Google is always your friend when it comes to troubleshooting technical problems. Someone out there will have the answer - if you can just ask the right question.
Below is a technical cheat sheet that should help you to create beautiful, final rendered images - and a movie file - without too many tears.
The purpose of this technical brief is to show you how to create a batch render of the textured, lit images in your Maya scene.
That is to say, you need to generate a series of rendered images which can be turned into a movie file, such as a QT or AVI.
There are two parts to this: Part one is to create a “batch” of rendered images. Part two is to turn these images into a movie file.
What is Rendering? Rendering is "where everything starts to go wrong". There are two kinds of renderer:
- Scanline renderers: (eg Maya). They are cheap and fast.
- Raytracers: These are higher quality but expensive and slow.
|Mental Ray - free with Maya|
Part 1 - Making a Batch Render
1. Check your plugins to make sure you have Mental Ray installed. Go to Window/settings/prefs/plug in manager. Scroll down and make sure maya2mr.mll is loaded.
2. Click on render preferences and check the settings. A window titled render settings should open up.
3. Under render settings, check the path (ie where the images will go) to make sure you have set your project correctly. Your rendered images should go into the images folder of the current project.
4. At the top of the common render settings tab, specify file name – eg Bouncing Ball
5. Under Frame/Animation.ext:, select name.#.ext
6. Under image format: select tiff
7. Check your start & end frames. These should be the exact frames you want to render.
8. Set Frame Padding to 4
9. Make sure you render from the correct camera. Under renderable camera: go to Shot_Cam.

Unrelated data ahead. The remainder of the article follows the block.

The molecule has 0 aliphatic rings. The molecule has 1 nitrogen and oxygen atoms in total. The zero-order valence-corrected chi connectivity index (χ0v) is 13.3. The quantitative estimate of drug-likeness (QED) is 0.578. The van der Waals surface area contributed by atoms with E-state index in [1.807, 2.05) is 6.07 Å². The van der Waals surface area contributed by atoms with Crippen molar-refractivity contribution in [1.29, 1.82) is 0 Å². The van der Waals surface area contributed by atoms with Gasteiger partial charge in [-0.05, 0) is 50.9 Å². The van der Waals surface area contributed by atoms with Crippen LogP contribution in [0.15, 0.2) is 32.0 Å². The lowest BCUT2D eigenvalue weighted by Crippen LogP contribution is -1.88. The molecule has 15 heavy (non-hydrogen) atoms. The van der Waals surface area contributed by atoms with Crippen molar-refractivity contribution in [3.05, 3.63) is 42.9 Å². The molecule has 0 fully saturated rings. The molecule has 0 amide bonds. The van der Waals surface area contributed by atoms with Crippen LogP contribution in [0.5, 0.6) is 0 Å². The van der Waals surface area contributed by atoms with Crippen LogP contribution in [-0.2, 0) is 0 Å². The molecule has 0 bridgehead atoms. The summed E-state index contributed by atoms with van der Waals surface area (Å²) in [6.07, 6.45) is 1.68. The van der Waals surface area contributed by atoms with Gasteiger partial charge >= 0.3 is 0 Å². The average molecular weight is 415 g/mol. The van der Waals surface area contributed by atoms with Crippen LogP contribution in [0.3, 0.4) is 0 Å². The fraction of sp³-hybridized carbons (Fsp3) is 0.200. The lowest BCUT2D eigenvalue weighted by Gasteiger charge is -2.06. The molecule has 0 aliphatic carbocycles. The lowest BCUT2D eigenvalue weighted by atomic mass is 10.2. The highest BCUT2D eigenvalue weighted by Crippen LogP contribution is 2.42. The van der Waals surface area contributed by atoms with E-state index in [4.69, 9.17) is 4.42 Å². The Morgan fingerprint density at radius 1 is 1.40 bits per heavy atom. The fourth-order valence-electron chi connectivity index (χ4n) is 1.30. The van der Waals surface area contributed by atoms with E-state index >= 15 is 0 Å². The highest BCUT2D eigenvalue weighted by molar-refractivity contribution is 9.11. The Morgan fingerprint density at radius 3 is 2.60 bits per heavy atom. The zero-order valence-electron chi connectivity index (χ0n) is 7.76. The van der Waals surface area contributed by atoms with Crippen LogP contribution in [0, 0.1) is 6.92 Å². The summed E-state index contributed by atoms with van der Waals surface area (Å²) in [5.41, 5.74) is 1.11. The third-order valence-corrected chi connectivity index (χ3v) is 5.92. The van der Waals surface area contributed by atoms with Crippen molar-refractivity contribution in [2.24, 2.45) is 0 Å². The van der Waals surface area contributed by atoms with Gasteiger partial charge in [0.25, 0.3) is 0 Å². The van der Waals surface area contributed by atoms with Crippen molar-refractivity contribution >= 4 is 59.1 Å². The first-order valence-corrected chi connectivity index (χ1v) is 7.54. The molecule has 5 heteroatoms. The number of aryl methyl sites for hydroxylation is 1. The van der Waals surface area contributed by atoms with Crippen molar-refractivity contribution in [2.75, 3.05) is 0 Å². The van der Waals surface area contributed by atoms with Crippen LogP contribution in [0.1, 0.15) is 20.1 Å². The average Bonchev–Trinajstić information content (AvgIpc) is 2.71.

10. Set your Image size to a 16:9 aspect ratio. We suggest HD: 1280x720 pixels
11. Render using Mental Ray
|Editing software: Premiere|
13. Now...instead of the Animation menu (top left) switch to Render menu
14. Go to render/batch render/options. Use all available processors, hit batch render and close.
15. Maya will start rendering your frames. Monitor the results at the bottom of the screen. It will take a few minutes to render.
Part 2 – create a movie file.
1. Now open up your editing software, using either Final Cut (for Mac) or Premiere (for a PC). There is a video here which shows you how: https://www.youtube.com/watch?v=yLu483ylI2E&index=24&list=UUDDLjVzktmuBtZZo8w_B0RQ
2. You can also use Quick Time Pro (very simple software, costs just $30)
3. If you have Quick Time Pro, go to file/import to import the frames. In Final Cut, create a project, name it, and drop your rendered images into a bin,
4. In Premiere, create a project, name it, and go to file/import. Select the first rendered image and tick the box which says “image sequence”. Premiere will import your images. Drag the images into your timeline.
5. Check that the images are OK, and play sequentially with no errors.
6. File/export your images as a QT or AVI file.
To find out more about Animation Apprentice, click here for a link to Frequently Asked Questions. To sign up for our next classroom at Animation Apprentice, follow this link. For more information on finding work and surviving in the animation and visual effects business, read our post on how to find a job in the animation industry, and check out our post about what not to do at a job interview. Also see our post on starting your own small animation business, learn how to create an invoice, and see how we are helping our students find work through our film co-operative Nano Films. Download the free Escape Studios Careers in VFX Handbook. Take a look at how awn.com can help you find a job, and read our piece about how to survive as a freelance animator. Also, find out what Cinesite look for in a student's demo reel, and read our post on setting up your own animation business. Also see our post about freelancers and taxes.